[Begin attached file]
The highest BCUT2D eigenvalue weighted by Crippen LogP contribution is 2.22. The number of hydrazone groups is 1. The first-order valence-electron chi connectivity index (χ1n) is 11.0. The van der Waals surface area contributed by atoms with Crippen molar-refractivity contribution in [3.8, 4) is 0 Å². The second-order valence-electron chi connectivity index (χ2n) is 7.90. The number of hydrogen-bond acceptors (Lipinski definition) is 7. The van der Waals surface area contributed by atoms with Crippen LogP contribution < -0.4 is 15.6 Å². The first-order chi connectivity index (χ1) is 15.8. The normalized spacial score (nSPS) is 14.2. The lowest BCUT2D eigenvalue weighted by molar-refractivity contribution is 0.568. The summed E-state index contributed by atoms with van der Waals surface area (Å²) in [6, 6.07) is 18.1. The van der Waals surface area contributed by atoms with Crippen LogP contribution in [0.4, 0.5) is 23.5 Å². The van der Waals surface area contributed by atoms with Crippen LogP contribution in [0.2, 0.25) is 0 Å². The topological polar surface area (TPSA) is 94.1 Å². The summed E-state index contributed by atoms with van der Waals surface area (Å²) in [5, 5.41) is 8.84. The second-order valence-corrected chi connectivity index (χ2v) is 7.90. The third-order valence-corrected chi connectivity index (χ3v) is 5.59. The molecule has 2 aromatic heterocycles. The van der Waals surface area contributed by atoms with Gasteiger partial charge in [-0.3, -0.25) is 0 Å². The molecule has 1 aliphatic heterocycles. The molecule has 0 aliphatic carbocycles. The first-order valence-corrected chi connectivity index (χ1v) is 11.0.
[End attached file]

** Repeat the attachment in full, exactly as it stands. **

The highest BCUT2D eigenvalue weighted by Crippen LogP contribution is 2.22. The number of hydrazone groups is 1. The first-order valence-electron chi connectivity index (χ1n) is 11.0. The van der Waals surface area contributed by atoms with Crippen molar-refractivity contribution in [3.8, 4) is 0 Å². The second-order valence-electron chi connectivity index (χ2n) is 7.90. The number of hydrogen-bond acceptors (Lipinski definition) is 7. The van der Waals surface area contributed by atoms with Crippen LogP contribution < -0.4 is 15.6 Å². The first-order chi connectivity index (χ1) is 15.8. The normalized spacial score (nSPS) is 14.2. The lowest BCUT2D eigenvalue weighted by molar-refractivity contribution is 0.568. The summed E-state index contributed by atoms with van der Waals surface area (Å²) in [6, 6.07) is 18.1. The van der Waals surface area contributed by atoms with Crippen LogP contribution in [0.4, 0.5) is 23.5 Å². The van der Waals surface area contributed by atoms with Crippen LogP contribution in [0.2, 0.25) is 0 Å². The topological polar surface area (TPSA) is 94.1 Å². The summed E-state index contributed by atoms with van der Waals surface area (Å²) in [5, 5.41) is 8.84. The second-order valence-corrected chi connectivity index (χ2v) is 7.90. The third-order valence-corrected chi connectivity index (χ3v) is 5.59. The molecule has 2 aromatic heterocycles. The van der Waals surface area contributed by atoms with Gasteiger partial charge in [-0.3, -0.25) is 0 Å². The molecule has 1 aliphatic heterocycles. The molecule has 0 aliphatic carbocycles. The first-order valence-corrected chi connectivity index (χ1v) is 11.0.